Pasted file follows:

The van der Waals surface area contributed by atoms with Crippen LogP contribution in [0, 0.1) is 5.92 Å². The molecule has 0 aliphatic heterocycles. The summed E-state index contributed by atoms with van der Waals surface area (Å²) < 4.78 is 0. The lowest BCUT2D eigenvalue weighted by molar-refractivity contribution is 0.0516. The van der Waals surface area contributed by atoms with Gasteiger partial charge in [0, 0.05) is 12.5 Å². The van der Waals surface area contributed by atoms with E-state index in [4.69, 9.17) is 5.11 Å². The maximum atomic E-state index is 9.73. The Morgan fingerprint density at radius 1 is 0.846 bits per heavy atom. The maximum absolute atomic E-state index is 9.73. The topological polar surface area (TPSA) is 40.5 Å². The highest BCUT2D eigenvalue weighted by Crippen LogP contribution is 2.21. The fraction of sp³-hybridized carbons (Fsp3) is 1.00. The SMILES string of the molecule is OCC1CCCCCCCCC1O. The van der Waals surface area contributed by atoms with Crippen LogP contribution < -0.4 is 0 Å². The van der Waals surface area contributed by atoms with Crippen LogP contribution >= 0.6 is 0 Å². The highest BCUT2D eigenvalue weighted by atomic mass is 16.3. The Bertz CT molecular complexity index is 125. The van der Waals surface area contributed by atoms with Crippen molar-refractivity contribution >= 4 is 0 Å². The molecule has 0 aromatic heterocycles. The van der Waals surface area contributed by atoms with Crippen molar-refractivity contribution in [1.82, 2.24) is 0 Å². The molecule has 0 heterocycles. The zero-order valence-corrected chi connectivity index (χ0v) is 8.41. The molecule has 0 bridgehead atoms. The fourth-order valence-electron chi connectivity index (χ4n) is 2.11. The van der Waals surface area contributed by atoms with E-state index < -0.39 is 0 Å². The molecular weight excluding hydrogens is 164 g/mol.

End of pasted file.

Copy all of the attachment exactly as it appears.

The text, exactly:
The van der Waals surface area contributed by atoms with Crippen LogP contribution in [0, 0.1) is 5.92 Å². The molecule has 0 aliphatic heterocycles. The summed E-state index contributed by atoms with van der Waals surface area (Å²) < 4.78 is 0. The lowest BCUT2D eigenvalue weighted by molar-refractivity contribution is 0.0516. The van der Waals surface area contributed by atoms with Gasteiger partial charge in [0, 0.05) is 12.5 Å². The van der Waals surface area contributed by atoms with E-state index in [4.69, 9.17) is 5.11 Å². The maximum atomic E-state index is 9.73. The Morgan fingerprint density at radius 1 is 0.846 bits per heavy atom. The maximum absolute atomic E-state index is 9.73. The topological polar surface area (TPSA) is 40.5 Å². The highest BCUT2D eigenvalue weighted by Crippen LogP contribution is 2.21. The fraction of sp³-hybridized carbons (Fsp3) is 1.00. The SMILES string of the molecule is OCC1CCCCCCCCC1O. The van der Waals surface area contributed by atoms with Crippen LogP contribution < -0.4 is 0 Å². The van der Waals surface area contributed by atoms with Crippen LogP contribution >= 0.6 is 0 Å². The highest BCUT2D eigenvalue weighted by atomic mass is 16.3. The Bertz CT molecular complexity index is 125. The van der Waals surface area contributed by atoms with Crippen molar-refractivity contribution >= 4 is 0 Å². The molecule has 0 aromatic heterocycles. The van der Waals surface area contributed by atoms with Crippen molar-refractivity contribution in [1.82, 2.24) is 0 Å². The molecule has 0 heterocycles. The zero-order valence-corrected chi connectivity index (χ0v) is 8.41. The molecule has 0 bridgehead atoms. The fourth-order valence-electron chi connectivity index (χ4n) is 2.11. The van der Waals surface area contributed by atoms with E-state index < -0.39 is 0 Å². The molecular weight excluding hydrogens is 164 g/mol.